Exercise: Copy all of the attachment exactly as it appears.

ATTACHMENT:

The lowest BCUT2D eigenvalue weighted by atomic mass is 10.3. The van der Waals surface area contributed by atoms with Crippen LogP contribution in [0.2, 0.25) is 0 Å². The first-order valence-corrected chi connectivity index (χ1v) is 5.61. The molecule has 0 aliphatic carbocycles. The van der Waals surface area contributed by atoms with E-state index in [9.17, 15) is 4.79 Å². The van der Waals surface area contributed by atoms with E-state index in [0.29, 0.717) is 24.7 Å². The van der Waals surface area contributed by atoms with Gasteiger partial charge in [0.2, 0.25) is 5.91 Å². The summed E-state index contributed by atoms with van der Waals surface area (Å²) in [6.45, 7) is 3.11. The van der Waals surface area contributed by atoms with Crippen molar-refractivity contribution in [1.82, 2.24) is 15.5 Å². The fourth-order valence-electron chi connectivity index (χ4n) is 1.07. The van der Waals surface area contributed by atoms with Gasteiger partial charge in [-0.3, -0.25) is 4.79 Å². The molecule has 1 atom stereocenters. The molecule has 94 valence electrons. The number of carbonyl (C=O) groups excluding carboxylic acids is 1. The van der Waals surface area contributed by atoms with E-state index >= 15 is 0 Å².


The lowest BCUT2D eigenvalue weighted by atomic mass is 10.3. The van der Waals surface area contributed by atoms with Crippen LogP contribution in [0.2, 0.25) is 0 Å². The first-order valence-corrected chi connectivity index (χ1v) is 5.61. The molecule has 0 aliphatic carbocycles. The van der Waals surface area contributed by atoms with E-state index in [9.17, 15) is 4.79 Å². The van der Waals surface area contributed by atoms with E-state index in [0.29, 0.717) is 24.7 Å². The van der Waals surface area contributed by atoms with Gasteiger partial charge in [0.2, 0.25) is 5.91 Å². The summed E-state index contributed by atoms with van der Waals surface area (Å²) in [6.45, 7) is 3.11. The van der Waals surface area contributed by atoms with Crippen molar-refractivity contribution in [1.82, 2.24) is 15.5 Å². The fourth-order valence-electron chi connectivity index (χ4n) is 1.07. The van der Waals surface area contributed by atoms with Gasteiger partial charge in [-0.3, -0.25) is 4.79 Å². The molecule has 1 atom stereocenters. The molecule has 94 valence electrons. The number of carbonyl (C=O) groups excluding carboxylic acids is 1. The van der Waals surface area contributed by atoms with E-state index >= 15 is 0 Å².